The Yorkshire Fern Group of the BPS started their field season with a historic day out yesterday, near Bingley. Our intention was to check on the sporophyte of Killarney fern at the location first found by Dr Richardson in 1724, then not seen after 1785 until Jesse Tregale found new sporophyte fronds in 2011. This original colony is in good shape – and we were delighted to find 2 more colonies nearby. This area was thoroughly searched in 2012, without success, so these must be new sporophytes. We searched the rest of this area with no further finds, so decided to check on the woods by the stream lower down the hillside. We found another colony almost immediately, and then with mounting euphoria discovered several more colonies along the stream, bringing the overall total to 11 colonies! Whatever triggers the production of sporophytes must be operating well in West Yorkshire!
Volunteers from the Botanic Gardens Community Association and garden staff met in the Southport Fernery yesterday morning for a question and answer session with Louise Galloway and Andy Ensoll of the Royal Botanic Gardens Edinburgh. They gave us invaluable advice on watering, feeding, weeding, planting, and pest control, to help us to restore this historic fernery to its former glory. John Wilkinson of Plant Heritage was also able to join us to advise on how to go about establishing a National Collection of plants in the Fernery.
Over two days, Louise and Andy looked in detail at the current planting, and were able to make specific suggestions about which plants will best tolerate the conditions in the different areas of the fernery. They also gave us practical information on the best composts, feeds, and pest control agents. We are hugely grateful to them for their time and for sharing their expertise – we are now in a position to make a detailed action plan for the coming weeks and months. There is a lot of work to do – I will be documenting progress on this blog, and also on our ‘Fern World’ Facebook page.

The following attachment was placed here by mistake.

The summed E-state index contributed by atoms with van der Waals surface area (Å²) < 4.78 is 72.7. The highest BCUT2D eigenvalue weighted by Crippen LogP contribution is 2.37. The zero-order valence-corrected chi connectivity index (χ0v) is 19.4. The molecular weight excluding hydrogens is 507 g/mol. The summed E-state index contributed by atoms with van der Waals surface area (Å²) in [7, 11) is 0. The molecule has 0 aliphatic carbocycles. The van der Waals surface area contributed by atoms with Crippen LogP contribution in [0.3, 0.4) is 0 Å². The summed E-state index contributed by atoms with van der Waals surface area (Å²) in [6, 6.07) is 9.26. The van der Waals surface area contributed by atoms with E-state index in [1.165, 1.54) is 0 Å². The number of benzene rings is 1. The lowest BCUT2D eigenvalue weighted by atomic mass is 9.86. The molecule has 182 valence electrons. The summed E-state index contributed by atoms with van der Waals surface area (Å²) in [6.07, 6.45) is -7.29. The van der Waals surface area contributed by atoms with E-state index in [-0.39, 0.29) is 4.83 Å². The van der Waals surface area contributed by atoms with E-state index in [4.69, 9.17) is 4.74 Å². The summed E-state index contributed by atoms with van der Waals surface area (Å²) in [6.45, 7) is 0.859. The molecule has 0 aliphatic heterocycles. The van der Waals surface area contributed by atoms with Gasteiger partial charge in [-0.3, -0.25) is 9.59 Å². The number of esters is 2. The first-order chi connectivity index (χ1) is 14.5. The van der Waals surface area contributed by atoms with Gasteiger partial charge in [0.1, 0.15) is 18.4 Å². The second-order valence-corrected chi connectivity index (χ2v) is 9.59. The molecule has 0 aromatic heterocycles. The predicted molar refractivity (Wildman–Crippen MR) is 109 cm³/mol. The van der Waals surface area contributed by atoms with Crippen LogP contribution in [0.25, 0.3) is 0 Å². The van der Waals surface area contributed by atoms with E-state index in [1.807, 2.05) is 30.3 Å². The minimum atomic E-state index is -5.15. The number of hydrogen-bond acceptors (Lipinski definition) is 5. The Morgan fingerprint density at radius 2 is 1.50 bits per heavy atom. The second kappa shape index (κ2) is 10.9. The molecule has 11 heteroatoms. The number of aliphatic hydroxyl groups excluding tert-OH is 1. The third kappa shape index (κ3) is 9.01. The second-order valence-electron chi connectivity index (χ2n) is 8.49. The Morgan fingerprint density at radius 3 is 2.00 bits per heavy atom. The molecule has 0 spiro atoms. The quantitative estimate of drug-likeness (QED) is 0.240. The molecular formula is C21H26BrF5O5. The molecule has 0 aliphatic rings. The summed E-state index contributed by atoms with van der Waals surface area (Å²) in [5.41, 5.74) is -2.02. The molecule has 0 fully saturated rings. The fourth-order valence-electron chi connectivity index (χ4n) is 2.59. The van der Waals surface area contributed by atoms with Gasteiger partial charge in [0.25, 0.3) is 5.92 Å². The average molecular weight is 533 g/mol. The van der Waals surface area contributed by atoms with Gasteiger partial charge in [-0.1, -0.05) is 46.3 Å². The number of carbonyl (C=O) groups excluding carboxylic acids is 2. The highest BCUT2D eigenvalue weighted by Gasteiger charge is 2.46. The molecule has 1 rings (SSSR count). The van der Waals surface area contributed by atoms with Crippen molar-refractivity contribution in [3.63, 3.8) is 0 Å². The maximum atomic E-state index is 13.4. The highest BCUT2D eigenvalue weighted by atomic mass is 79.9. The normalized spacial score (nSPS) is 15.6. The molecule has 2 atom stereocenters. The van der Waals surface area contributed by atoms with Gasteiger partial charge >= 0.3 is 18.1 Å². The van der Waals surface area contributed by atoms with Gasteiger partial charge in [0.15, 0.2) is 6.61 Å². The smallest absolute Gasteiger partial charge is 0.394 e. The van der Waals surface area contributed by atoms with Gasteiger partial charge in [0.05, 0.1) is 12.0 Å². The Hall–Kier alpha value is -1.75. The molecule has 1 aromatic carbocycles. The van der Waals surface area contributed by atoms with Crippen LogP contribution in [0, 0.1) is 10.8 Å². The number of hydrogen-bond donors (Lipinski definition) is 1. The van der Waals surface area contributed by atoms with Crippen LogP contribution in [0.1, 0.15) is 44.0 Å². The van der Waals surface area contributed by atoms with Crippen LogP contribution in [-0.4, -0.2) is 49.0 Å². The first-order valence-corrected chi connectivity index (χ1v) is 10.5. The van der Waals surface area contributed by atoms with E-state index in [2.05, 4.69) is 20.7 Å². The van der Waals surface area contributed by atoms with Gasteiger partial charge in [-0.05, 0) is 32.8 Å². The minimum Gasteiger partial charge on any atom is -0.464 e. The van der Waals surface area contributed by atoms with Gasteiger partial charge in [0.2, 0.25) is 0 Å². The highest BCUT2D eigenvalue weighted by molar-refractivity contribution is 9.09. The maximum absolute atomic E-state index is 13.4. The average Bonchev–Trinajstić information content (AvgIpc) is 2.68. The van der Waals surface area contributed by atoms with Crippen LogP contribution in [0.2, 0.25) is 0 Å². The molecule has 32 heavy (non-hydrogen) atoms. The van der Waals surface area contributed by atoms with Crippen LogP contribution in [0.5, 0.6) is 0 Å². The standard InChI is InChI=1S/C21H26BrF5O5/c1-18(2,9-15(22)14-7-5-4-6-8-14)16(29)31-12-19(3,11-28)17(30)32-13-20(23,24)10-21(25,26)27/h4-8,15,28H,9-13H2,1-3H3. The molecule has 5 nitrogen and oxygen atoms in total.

Read this article by Thomas Moore on Humata tyermanii extracted from the Gardeners’ Chronicle and Agricultural Gazette of July 1871
Sometimes you have to celebrate milestones. Since October 2016 my project, as a volunteer in the herbarium of Royal Botanic Garden of Edinburgh, has been to separate the collection of ferns from South Asia into smaller geographic groupings.
It is estimated that the South Asia (“Area 5”) collection of all plant species contains over 400,000 specimens. There has been concern about the risk of damage as people search through multiple folders for items of interest for their research. It was decided to divide the collection into smaller, more manageable groups, which will enable people to find specimens more easily. The South Asia section is being divided into five geographic regions: 5a – India, Bangladesh & Pakistan, 5b – Sri Lanka, 5c – Myanmar (Burma), 5d- Bhutan, Sikkim & Darjeeling, and 5e – Nepal. This also fits with the strategic focus of RBGE on producing floras of some regions, e.g. Nepal, Bhutan, and Myanmar, and will enable digitisation proposals and projects to be undertaken more easily. Once the specimens are divided they are given new folders and labels.
Much of this work of dividing the collection is being done by herbarium volunteers. I was lucky enough to be given the task of the dividing of all the fern specimens from South Asia. It has been very interesting to see so many lovely ferns, many of which I had never seen, or even heard of, before. It has also been fascinating to be handling specimens from some of the famous plant collectors, such as W. Griffith, Dr. Nathaniel Wallich, J.D. Hooker and George Forrest, some dating back to the mid-1800’s. But last week I finished dividing all the ferns! To celebrate one of the staff members brought in a cake decorated with a fern motif.